The Basic Features and Functions of a Geothermal Heat Pump

One of the great things about a geothermal heating and cooling system is that it has almost no moving parts. There’s just that much less that can get screwed up– that much less to maintain. And that by itself goes a long way toward decreasing the overall energy costs of Tennessee Valley homeowners who’ve gone geothermal.

 

Still, the system does have some moving parts. Most of them are found in its most important component, too: the geothermal heat pump.

This is the system’s engine. Its purpose is to transfer heat. And it transfers heat either from the ground into your house or from your house into the ground, depending on the season30. In Consequence, it’s a furnace and an air conditioner integrated into one discreet package.

Water – or an antifreeze solution – is the medium by which the heat pump transfers heat. This liquid courses through underground loops of pipe that are secured to the above-ground heat pump. During heating season the liquid draws heat from the ground, the heat pump draws the warm liquid up into refrigerant coils, and from there the heat is circulated throughout a home by way of either a forced air or a hydronic system. During cooling season it runs the other way ’round: the pump draws heat from your home and transfers it underground via those same buried loops. Oh, and as an added bonus, more than a few geothermal systems also produce domestic hot water.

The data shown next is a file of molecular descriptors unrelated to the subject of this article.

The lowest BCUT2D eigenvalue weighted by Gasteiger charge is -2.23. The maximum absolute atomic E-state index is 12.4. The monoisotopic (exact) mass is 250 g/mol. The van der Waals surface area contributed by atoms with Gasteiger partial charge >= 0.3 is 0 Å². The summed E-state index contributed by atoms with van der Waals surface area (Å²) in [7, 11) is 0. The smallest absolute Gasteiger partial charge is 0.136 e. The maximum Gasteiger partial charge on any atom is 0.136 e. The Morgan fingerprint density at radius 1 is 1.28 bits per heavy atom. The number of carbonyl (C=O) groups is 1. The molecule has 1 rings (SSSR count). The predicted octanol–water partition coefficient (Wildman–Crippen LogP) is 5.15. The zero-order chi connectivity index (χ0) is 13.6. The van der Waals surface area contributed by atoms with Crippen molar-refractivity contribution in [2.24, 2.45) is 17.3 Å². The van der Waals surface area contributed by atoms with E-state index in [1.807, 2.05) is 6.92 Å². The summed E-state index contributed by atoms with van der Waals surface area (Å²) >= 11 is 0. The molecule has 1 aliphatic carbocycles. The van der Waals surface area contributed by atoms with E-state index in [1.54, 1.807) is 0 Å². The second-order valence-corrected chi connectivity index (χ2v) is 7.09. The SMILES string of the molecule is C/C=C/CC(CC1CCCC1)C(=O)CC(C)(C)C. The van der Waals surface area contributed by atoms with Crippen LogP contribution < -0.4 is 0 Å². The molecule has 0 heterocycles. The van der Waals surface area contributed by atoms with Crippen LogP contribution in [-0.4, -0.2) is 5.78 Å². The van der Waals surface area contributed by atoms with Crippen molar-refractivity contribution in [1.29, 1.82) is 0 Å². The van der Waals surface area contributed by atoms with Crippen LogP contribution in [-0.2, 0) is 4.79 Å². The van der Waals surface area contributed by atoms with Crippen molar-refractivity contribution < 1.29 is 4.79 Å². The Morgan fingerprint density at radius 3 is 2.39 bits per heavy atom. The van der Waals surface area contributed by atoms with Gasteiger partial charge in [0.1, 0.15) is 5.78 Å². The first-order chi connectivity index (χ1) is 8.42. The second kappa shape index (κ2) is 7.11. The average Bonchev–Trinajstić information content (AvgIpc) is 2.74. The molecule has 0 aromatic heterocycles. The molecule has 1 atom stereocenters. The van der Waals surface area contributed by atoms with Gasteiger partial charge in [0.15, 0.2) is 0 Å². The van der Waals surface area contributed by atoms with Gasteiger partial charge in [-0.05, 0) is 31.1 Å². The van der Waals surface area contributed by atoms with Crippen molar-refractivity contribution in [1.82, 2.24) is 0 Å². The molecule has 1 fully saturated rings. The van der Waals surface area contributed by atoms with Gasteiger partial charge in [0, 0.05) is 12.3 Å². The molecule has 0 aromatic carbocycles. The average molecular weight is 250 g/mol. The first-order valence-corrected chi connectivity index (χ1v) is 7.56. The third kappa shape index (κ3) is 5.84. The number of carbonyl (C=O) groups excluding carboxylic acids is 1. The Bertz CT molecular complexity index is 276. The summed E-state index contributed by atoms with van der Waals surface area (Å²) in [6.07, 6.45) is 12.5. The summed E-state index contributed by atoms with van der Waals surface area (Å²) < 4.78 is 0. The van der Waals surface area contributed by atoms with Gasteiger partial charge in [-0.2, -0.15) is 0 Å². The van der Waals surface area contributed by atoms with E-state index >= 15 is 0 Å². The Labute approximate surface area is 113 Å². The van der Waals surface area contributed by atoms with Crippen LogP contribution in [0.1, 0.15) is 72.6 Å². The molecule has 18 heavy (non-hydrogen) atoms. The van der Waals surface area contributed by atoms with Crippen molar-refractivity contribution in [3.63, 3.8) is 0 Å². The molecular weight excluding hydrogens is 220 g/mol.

The crucial differentiator between a geothermal heat pump and a traditional furnace is that a heat pump doesn’t burn fuel to generate heat. Instead it takes heat that’s already present and simply moves it around. That naturally makes it a much more efficient heating and cooling system. Keep this in mind, too: underground temperatures almost always remain at around 50º F year round. And that means? A geothermal heating and cooling system uses considerably less energy to cool your home than typical air conditioners.

So … is a geothermal system best for your Tennessee Valley home? See this region’s geothermal gurus, the helpful people at Southern Solar Systems.